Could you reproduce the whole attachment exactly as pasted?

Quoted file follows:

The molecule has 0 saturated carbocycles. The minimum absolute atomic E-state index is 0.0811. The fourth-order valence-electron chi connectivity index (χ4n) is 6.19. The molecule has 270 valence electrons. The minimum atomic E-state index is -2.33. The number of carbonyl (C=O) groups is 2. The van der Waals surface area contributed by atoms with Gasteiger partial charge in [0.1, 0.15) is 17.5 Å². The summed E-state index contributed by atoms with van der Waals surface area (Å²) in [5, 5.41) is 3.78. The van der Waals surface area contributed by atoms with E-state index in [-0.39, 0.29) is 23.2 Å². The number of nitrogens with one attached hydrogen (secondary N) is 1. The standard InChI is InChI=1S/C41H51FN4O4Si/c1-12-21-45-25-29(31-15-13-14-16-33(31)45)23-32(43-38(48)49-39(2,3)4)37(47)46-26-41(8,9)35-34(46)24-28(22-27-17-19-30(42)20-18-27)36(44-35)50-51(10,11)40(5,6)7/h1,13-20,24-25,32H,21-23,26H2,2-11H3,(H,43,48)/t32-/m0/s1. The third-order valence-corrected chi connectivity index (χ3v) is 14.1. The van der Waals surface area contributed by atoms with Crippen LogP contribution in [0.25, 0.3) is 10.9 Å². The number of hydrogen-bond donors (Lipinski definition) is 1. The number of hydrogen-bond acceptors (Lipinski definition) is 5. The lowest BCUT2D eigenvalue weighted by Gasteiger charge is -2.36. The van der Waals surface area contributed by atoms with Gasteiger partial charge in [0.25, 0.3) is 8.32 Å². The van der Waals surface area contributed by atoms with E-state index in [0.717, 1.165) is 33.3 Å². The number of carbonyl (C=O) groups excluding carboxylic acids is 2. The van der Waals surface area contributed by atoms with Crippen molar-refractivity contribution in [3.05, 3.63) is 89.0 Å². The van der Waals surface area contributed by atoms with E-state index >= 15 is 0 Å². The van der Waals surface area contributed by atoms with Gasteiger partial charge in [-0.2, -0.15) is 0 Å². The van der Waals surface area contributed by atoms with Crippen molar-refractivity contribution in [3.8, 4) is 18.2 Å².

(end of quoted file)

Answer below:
The molecule has 0 saturated carbocycles. The minimum absolute atomic E-state index is 0.0811. The fourth-order valence-electron chi connectivity index (χ4n) is 6.19. The molecule has 270 valence electrons. The minimum atomic E-state index is -2.33. The number of carbonyl (C=O) groups is 2. The van der Waals surface area contributed by atoms with Gasteiger partial charge in [0.1, 0.15) is 17.5 Å². The summed E-state index contributed by atoms with van der Waals surface area (Å²) in [5, 5.41) is 3.78. The van der Waals surface area contributed by atoms with E-state index in [-0.39, 0.29) is 23.2 Å². The number of nitrogens with one attached hydrogen (secondary N) is 1. The standard InChI is InChI=1S/C41H51FN4O4Si/c1-12-21-45-25-29(31-15-13-14-16-33(31)45)23-32(43-38(48)49-39(2,3)4)37(47)46-26-41(8,9)35-34(46)24-28(22-27-17-19-30(42)20-18-27)36(44-35)50-51(10,11)40(5,6)7/h1,13-20,24-25,32H,21-23,26H2,2-11H3,(H,43,48)/t32-/m0/s1. The third-order valence-corrected chi connectivity index (χ3v) is 14.1. The van der Waals surface area contributed by atoms with Crippen LogP contribution in [0.25, 0.3) is 10.9 Å². The number of hydrogen-bond donors (Lipinski definition) is 1. The number of hydrogen-bond acceptors (Lipinski definition) is 5. The lowest BCUT2D eigenvalue weighted by Gasteiger charge is -2.36. The van der Waals surface area contributed by atoms with Gasteiger partial charge in [0.25, 0.3) is 8.32 Å². The van der Waals surface area contributed by atoms with E-state index in [0.717, 1.165) is 33.3 Å². The number of carbonyl (C=O) groups excluding carboxylic acids is 2. The van der Waals surface area contributed by atoms with Crippen molar-refractivity contribution in [3.05, 3.63) is 89.0 Å². The van der Waals surface area contributed by atoms with E-state index >= 15 is 0 Å². The van der Waals surface area contributed by atoms with Gasteiger partial charge in [-0.2, -0.15) is 0 Å². The van der Waals surface area contributed by atoms with Crippen molar-refractivity contribution in [3.8, 4) is 18.2 Å².